The Wild Blue Yonder (2005)
Average Rating: 6.5/10
Reviews Counted: 35
Fresh: 24 | Rotten: 11
No consensus yet.
Average Rating: 6.6/10
Critic Reviews: 14
Fresh: 9 | Rotten: 5
No consensus yet.
Average Rating: 3.3/5
User Ratings: 2,943
The film follows a hypothetical proposition: a group of astronauts are circling the earth in a spacecraft, but they cannot return, as our planet has become uninhabitable. The cause of this remains open; all-out war, outbreak of a new disease beyond control, radiation after the complete disappearance of the ozone layer, or whatever. The crew of the spacecraft has to find a more hospitable place out there in space, and releases a probe from their cargo bay, Galileo. But Galileo -- after sending
Nov 8, 2005 Wide
Nov 14, 2006
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A scientific context is offered by interviews with researchers expounding modes of intergalactic travel, but the real pleasures are in the organic beauty of deep spaces and the ambiguous position of the humans suspended in them.
This wacky 'science fiction fantasy' (2005) by Werner Herzog looks like it was made for a few thousand bucks, but it's held aloft by the filmmaker's inexhaustible curiosity and wonder.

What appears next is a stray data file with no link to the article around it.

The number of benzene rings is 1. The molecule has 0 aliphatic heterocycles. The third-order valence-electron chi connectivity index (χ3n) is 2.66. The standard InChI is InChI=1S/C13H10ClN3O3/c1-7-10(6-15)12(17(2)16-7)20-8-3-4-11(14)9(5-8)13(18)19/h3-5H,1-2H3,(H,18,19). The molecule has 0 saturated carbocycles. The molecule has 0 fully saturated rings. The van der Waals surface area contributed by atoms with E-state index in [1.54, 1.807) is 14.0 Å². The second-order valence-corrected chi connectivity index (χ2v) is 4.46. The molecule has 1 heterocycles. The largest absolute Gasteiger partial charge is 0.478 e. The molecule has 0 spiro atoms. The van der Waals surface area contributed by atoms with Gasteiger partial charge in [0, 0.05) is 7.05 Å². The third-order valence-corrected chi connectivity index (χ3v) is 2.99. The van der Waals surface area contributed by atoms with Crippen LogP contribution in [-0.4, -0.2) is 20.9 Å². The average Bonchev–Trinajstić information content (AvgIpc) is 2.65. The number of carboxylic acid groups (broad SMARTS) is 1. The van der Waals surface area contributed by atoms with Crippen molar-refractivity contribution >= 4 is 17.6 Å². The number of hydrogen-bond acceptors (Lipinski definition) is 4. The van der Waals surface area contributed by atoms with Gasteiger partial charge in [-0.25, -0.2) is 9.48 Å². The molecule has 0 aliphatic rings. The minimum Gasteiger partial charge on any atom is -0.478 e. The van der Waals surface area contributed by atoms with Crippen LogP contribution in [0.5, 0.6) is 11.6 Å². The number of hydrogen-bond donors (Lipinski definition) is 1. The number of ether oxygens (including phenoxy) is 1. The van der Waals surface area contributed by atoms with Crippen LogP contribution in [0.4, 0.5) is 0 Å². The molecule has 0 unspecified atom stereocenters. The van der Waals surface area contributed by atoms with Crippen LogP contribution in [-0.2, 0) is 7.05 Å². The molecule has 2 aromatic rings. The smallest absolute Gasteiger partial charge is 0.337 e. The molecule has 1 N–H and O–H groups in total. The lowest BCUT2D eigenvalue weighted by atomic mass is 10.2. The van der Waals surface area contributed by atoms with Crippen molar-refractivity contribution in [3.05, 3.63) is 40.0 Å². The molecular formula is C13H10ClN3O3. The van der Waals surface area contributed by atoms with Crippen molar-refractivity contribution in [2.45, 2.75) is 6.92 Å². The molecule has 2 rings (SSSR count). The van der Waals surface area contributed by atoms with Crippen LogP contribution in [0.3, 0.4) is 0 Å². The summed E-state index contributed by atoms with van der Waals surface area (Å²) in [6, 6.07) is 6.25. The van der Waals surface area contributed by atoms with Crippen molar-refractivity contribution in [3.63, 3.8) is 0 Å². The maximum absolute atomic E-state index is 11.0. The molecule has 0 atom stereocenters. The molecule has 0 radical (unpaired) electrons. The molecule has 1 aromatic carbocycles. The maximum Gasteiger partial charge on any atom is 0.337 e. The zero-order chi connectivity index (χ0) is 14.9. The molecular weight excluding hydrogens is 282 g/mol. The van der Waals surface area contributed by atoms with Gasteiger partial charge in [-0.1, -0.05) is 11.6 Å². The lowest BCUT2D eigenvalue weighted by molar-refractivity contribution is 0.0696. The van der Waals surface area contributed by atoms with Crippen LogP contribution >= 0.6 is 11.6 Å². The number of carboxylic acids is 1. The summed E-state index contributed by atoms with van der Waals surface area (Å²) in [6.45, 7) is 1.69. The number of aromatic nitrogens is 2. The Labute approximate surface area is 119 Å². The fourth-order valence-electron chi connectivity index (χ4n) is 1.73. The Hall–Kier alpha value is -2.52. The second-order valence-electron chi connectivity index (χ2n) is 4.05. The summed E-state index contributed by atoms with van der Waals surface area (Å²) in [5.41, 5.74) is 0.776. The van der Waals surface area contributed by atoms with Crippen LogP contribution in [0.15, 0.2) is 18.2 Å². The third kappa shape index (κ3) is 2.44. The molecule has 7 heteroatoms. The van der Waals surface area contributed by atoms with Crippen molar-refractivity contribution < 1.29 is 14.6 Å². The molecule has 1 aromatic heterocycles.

The Wild Blue Yonder is at times playful and inventive, at others simplistic and silly. Ultimately, Werner Herzog's free-form, idiosyncratic devolution of the documentary is beautiful but dull.
When Herzog cycles through scenes of scuba divers under the ice and astronauts sleeping in zero gravity, he conveys a strong sense of what 'alien' really means.
For devotees of lunatic Herzog adventure a la Fitzcarraldo, it's only a serviceable time-killer 'til the arrival of Rescue Dawn, the director's Americanization of his 1997 documentary, Little Dieter Needs to Fly.
The Wild Blue Yonder wavers between (sometimes) brilliant and (mostly) boring.
Raw materials are mingled with staged performance, context is scrambled, all of it is transformative
Herzog remains a one-off in German cinema - eccentric, infuriating, cherishable - and nothing in this will detract from his legend.
An unlikely combination, but then Herzog never ceases to surprise and here, despite some dull patches, does so with an off-centre film of an almost dreamlike quality.
This is just further proof that Herzog can make a film about anything, and indeed, from anything.
It's not helped by a watery soundtrack that sounds like chill-out trance played on a nose flute.
Despite the film's playful humour, there's also a deadly seriousness to The Wild Blue Yonder, for it shows man's insignificance faced with the sheer vastness of nature.
Sci-fi nuts, stoners and conspiracy theorists might get a kick out of this. But even Herzog fans will find this mix of found footage and Kinski-lite diatribe as frustrating as it's fascinating.
Though far from perfect, The Wild Blue Yonder does have something to say about human folly and it makes its statement in an unusual and thought-provoking way.
I don't know quite what Werner Herzog has been smoking all these decades, but more directors need to be smoking it.
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